Adam Serwer has a very good piece at Mother Jones on the dynamic of Obama and Romney largely agreeing on the question of outsourcing, but pretending otherwise in the political debate.
“I think their basic view is pretty much the same,” says Dean Baker, the cofounder of the left-leaning Economic Policy Institute. Dan Ikenson, a trade expert with the libertarian Cato Institute, agrees. “Both the president and Mr. Romney understand that outsourcing is an unobjectionable fact of life, that the process generates large net benefits for Americans, and that attempts to restrict outsourcing would have deleterious effects on the US economy,” Ikenson says. “However, both campaigns have decided, thus far, that it is easier to demagogue the issue and label the opponent as the bigger outsourcer than it is to explain how outsourcing works.” That’s because Romney doesn’t want to look like a callous moneybags to American workers, and Obama doesn’t want to undermine the image of the populist he plays on TV. So the détente serves both sides.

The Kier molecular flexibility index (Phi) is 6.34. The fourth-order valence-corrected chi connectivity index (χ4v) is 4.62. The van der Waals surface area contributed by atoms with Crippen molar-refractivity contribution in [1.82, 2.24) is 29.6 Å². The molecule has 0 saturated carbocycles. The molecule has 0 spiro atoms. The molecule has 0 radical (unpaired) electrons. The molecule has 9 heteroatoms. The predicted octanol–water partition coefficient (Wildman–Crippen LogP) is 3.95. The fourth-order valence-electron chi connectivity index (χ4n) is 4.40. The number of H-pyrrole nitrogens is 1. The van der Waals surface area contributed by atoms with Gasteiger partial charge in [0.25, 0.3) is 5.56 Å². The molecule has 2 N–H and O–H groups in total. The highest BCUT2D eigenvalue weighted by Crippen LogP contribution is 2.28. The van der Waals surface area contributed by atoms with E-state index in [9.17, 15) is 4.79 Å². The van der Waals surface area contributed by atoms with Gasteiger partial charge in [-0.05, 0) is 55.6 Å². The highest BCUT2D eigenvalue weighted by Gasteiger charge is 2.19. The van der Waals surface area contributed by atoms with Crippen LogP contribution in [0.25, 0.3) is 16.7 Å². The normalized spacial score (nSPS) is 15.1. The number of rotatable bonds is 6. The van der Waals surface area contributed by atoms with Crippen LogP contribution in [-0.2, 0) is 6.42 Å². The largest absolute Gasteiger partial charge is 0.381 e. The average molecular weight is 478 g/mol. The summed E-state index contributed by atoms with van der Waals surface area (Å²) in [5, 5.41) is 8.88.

The Obama administration’s secret negotiation of the Trans Pacific Partnership, a “free trade” deal that could end up being much larger than NAFTA, is a good indicator of their willingness to pursue policies which facilitate outsourcing and offshoring of American jobs.
As Matt Taibbi has noted, this election has the potential to be very boring, but the campaigns are finding ways to create contrast and distinctions between the two candidates. I don’t think Obama and Romney are the same, but there are many key issues, particularly economic issues, where the differences amount to Obama thinks rich people should be slightly more taxes than they currently pay and Romney disagrees. On outsourcing, it’s hard to see much of a difference outside the demagoguery.